ECarboX is the name of a chemotherapy combination that includes:
- epirubicin (Pharmorubicin)
- capecitabine (Xeloda)
It is a possible treatment for oesophageal cancer and stomach cancer.
How it works
These chemotherapy drugs destroy quickly dividing cells, such as cancer cells.
How you have ECarboX
- capecitabine as tablets that you swallow whole with plenty of water within 30 minutes of eating
- epirubicin as an injection into your bloodstream (intravenously)
- carboplatin as a drip into your bloodstream over 30 minutes
Into your bloodstream (intravenously)
You have treatment through a long plastic tube that goes into a large vein in your chest. The tube stays in place throughout the course of treatment. This can be a:
- central line
- PICC line
If you don't have a central line
You might have treatment through a thin short tube (a cannula) that goes into a vein in your arm each time you have treatment.
Taking capecitabine tablets
Speak to your pharmacist if you have problems swallowing the tablets.
Whether you have a full or an empty stomach can affect how much of a drug gets into your bloodstream.
You should take the right dose, no more or less.
Talk to your specialist or advice line before you stop taking a cancer drug.
When you have EcarboX
You have ECarboX as cycles of treatment each lasting 3 weeks. Depending on your needs, you can have up to 8 cycles, taking around 6 months in total.
You have each cycle of treatment in the following way:
- You have epirubicin as an injection into your vein
- You have carboplatin as a drip into the bloodstream over 30 minutes
- You take capecitabine tablets in the morning and evening
- You take capecitabine tablets in the morning and evening
You then start the next cycle of treatment.
You have blood tests before and during your treatment. They check your levels of blood cells and other substances in the blood. They also check how well your liver and kidneys are working.
We haven't listed all the side effects. It is very unlikely that you will have all of these side effects, but you might have some of them at the same time.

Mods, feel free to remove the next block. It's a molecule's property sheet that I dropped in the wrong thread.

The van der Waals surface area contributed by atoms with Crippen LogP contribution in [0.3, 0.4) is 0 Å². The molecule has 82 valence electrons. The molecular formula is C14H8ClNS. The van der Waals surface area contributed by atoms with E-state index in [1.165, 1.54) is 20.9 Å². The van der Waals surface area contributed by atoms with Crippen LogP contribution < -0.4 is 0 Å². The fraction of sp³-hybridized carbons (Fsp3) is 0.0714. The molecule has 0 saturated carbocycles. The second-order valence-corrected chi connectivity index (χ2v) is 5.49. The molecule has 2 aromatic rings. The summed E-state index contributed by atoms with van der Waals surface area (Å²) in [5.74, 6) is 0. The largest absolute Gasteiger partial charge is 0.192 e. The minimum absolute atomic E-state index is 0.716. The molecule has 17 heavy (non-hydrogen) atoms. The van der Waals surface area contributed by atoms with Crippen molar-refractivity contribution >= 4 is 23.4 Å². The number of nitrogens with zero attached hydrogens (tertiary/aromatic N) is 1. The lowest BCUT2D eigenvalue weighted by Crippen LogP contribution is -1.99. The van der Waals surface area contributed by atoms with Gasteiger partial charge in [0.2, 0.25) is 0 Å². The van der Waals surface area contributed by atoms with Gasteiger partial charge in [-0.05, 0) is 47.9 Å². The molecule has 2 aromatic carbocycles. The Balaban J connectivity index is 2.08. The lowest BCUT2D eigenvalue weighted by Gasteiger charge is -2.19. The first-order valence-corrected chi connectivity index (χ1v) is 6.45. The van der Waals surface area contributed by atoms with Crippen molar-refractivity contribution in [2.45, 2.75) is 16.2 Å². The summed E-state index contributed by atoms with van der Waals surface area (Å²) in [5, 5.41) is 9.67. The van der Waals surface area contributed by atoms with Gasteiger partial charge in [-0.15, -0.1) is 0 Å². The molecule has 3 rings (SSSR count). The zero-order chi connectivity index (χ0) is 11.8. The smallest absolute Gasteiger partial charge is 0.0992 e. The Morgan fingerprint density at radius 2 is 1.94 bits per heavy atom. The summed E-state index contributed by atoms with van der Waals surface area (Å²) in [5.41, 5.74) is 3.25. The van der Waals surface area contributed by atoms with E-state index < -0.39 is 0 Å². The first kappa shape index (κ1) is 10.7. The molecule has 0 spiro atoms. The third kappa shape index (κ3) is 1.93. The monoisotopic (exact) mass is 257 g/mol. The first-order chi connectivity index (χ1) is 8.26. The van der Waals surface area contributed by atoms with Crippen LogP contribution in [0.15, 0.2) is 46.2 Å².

How often and how severe the side effects are can vary from person to person. They also depend on what other treatment you are having. For example, your side effects could be worse if you are also having other drugs or radiotherapy.
When to contact your team
Your doctor or nurse will go through the possible side effects. They will monitor you closely during treatment and check how you are at your appointments. Contact your advice line as soon as possible if:
- you have severe side effects
- your side effects aren’t getting any better
- your side effects are getting worse
Early treatment can help manage side effects better.
Common side effects
Each of these effects happens in more than 1 in 10 people (10%). You might have one or more of them. They include:
Risk of infection
Increased risk of getting an infection is due to a drop in white blood cells. Symptoms include a change in temperature, aching muscles, headaches, feeling cold and shivery and generally unwell. You might have other symptoms depending on where the infection is.
Infections can sometimes be life threatening. You should contact your advice line urgently if you think you have an infection.
You might be breathless and look pale due to a drop in red blood cells. This is called anaemia.
Bruising and bleeding
This is due to a drop in the number of platelets in your blood. These blood cells help the blood to clot when we cut ourselves. You may have nosebleeds or bleeding gums after brushing your teeth. Or you may have lots of tiny red spots or bruises on your arms or legs (known as petechia).